My neighbor recently stopped by to see how my apartment is evolving. I’m still settling in slowly, but it’s starting to feel like the place that I live, rather than the place where I work and go to sleep.
She asked me whether or not I’d want to put a vase of flowers in one spot that currently looks quite unadorned.
“Oh, no,” I replied. “I’m not really a flowers person.”
Last week, this same neighbor and I cohosted a little gathering. It was at her place, which is roomier than mine. In honor of the occasion, she put together some small flower arrangements.
They looked lovely.
After everyone left, she asked whether I’d like to have one. I said yes, of course. I put the flowers in that same bare spot that she and I had examined only a week or two earlier.
As the week went by, I was so happy to have those flowers. Every time I looked up from my work and spotted them, I smiled.
It was a gray week, and it became a very cold week. The color of those flowers was an antidote to the dreariness outside, and they made my space, which is spare by choice but probably a bit too austere right now, feel warmer.
I got to thinking about my claim that I’m “not a flowers person.”
Really? Am I not? Would I say no if someone regularly gave me flowers?
Obviously the answer is no. Whenever I get flowers, I’m delighted by them and grateful to the giver, as I was to my neighbor. I love looking at them.
I’m just not very good at taking the time to give flowers to myself, thereby adorning my little home with some natural beauty. I tell myself that they’re a needless expense, forgetting that value is both subjective and situational. There’s a lot of value in one’s spirits being lifted.
I often catch my nutrition clients making big, bold statements about their likes, dislikes, and identities.
“I’m not the sort of person who ______.”
“I’ve never really been a ______ person.”
“I don’t do ______.”
“I’m not really into ______.”
“I don’t think I’d like ______.”
The reason that I notice these comments is because I make many similar ones myself. I wonder if they’re connected to the tendency of people who’ve had eating disorders to think in binaries, absolutes, and fixed patterns.
I always try to challenge my clients to think beyond what they’re sure is a permanent preference, position, or way of being.
Is it really true that they’d never enjoy X, Y, or Z? That they couldn’t possibly do this or that?
Or are they simply clinging to a sense of identity that feels, for whatever reason, safe and familiar?
There’s a quote I really like from Holly Cassell, which I’ve read and re-read two Januarys in a row:
Yes, of course there’s a danger in spending too much, indulging too often, saving nothing, never withholding pleasure.
But I’ve historically tended more toward self-denial than immoderation, and the tendencies are equally dangerous. We only have so much time to enjoy this life.
This week, I learned that I’m very much a flowers person. I like having them, and I like what they imply about appreciating beauty.
By the end of the week, the flowers had wilted, as flowers do. I bid them goodbye, a little sadly.
On Friday night, I wrapped up a late day of work. I ventured out in the freezing cold and walked to a local deli, where I suspected they’d sell inexpensive bundles of flowers.
Sure enough, they did. Their modest flower collection had been moved inside, to protect the poor stems and buds from the temperatures outside.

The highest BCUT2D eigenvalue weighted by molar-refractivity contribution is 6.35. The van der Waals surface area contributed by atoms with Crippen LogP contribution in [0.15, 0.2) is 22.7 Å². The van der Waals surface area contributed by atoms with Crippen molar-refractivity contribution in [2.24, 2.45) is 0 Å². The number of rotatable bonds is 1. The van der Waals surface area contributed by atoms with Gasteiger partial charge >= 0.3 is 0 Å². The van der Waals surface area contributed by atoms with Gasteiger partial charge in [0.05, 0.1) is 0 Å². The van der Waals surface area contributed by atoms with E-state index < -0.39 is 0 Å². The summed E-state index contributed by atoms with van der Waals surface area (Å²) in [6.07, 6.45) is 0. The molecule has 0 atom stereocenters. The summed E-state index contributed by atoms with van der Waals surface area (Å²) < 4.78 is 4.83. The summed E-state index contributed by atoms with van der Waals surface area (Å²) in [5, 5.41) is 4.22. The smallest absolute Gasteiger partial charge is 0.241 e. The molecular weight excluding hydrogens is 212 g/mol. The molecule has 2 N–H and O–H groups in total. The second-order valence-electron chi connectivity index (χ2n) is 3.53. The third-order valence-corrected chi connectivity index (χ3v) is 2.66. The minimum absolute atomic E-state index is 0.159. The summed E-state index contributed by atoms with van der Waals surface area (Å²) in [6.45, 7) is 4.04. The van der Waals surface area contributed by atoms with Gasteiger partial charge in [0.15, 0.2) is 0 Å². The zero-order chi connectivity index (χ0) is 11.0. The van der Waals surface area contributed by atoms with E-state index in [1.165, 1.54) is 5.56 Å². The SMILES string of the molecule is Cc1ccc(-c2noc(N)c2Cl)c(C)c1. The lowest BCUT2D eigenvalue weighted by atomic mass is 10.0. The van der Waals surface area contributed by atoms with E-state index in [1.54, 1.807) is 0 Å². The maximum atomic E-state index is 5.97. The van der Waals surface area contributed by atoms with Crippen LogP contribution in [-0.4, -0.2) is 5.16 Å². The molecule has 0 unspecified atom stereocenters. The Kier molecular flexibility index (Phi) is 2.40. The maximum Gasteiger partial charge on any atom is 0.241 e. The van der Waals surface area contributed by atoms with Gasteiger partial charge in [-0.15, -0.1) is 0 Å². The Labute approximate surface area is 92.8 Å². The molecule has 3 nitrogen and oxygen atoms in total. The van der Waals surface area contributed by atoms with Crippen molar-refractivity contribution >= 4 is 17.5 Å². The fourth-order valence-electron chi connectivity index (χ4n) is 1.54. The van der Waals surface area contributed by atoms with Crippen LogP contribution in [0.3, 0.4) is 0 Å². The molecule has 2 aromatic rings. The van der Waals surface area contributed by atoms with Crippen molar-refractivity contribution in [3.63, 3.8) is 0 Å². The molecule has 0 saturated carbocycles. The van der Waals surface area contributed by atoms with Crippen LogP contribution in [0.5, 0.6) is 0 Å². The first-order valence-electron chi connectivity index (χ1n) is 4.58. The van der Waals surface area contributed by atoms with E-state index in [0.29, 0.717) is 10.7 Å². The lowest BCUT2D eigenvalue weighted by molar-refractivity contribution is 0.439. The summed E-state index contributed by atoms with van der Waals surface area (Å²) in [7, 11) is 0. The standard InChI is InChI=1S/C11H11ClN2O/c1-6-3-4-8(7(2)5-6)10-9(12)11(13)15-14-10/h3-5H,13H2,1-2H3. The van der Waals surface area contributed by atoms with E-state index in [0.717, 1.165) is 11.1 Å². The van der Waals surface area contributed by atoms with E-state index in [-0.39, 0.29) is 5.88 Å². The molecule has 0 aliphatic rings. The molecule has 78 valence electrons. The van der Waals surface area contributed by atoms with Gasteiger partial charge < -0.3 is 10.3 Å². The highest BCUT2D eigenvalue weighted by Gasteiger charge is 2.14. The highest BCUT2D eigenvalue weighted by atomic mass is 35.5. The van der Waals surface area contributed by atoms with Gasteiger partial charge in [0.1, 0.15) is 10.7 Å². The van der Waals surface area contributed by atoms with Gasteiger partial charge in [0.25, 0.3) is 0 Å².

I bought a little bouquet and rushed it home. I refilled my neighbor’s vase, knowing she’d be happy to loan it to me for a while if it meant that I was making my space prettier and more pleasing.
That bouquet wasn’t a big expense or a big hassle. But it brought brightness—literal and figurative—to my weekend.
Happy Sunday, friends. Here are some recipes and reads.
I’ve been loving escarole this winter, and David Leite’s simple preparation is calling to me.
I’d have loved to warm up with a bowl of this lentil stuffed pepper soup yesterday!
These stuffed artichokes look so good.
Celeriac is one of my favorite root vegetables. I’m eager to make Izy’s celeriac risotto with my vegan ricotta cheese in place of mascarpone.
Marly’s vegan Valentine’s Day cookies may need to be a gift that I give to myself this year.
1. I was recently grocery shopping and struck by how many more vegan chick’n nugget options there are now than there used to be! This article may guide me the next time a craving strikes.
2. Christy Tending offers a powerful reflection on disability and “things that able me.”
3. A new science studies—and emphasizes the daily importance of—our relationship with awe.
4. A great conversation with Marisa G. Franco, author of Platonic, on making and keeping friends in adulthood.
5. I’m with Scott Simon on this: UNESCO, consider the bagel.
Wishing you brightness in the week ahead. If nothing else, something sweet is coming your way in this space very soon!
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I always look forward to your Weekend Reading posts. As a person living with an invisible disability, I found Christy Tending’s piece quite powerful and moving. So much to think about – thank you for sharing!
Another fellow lover of flowers. I could not afford the luxury of flowers for many years and to be fair didn’t really feel like it was a justified splurge, but over the years any time I saw them being displayed in a passing window or shop it made my heart literally skip a beat. I love tulips,they are my favourite and as soon as they are in season I gently hint to my partner . I find myself looking at them and also smiling. It’s not only till years recently that I have realised that these little gifts to ourselves are so important and justified. Anything that lifts your spirit and shows you of simple joys in life are definitely worth it.
Here’s to another beautiful week Gina xoxo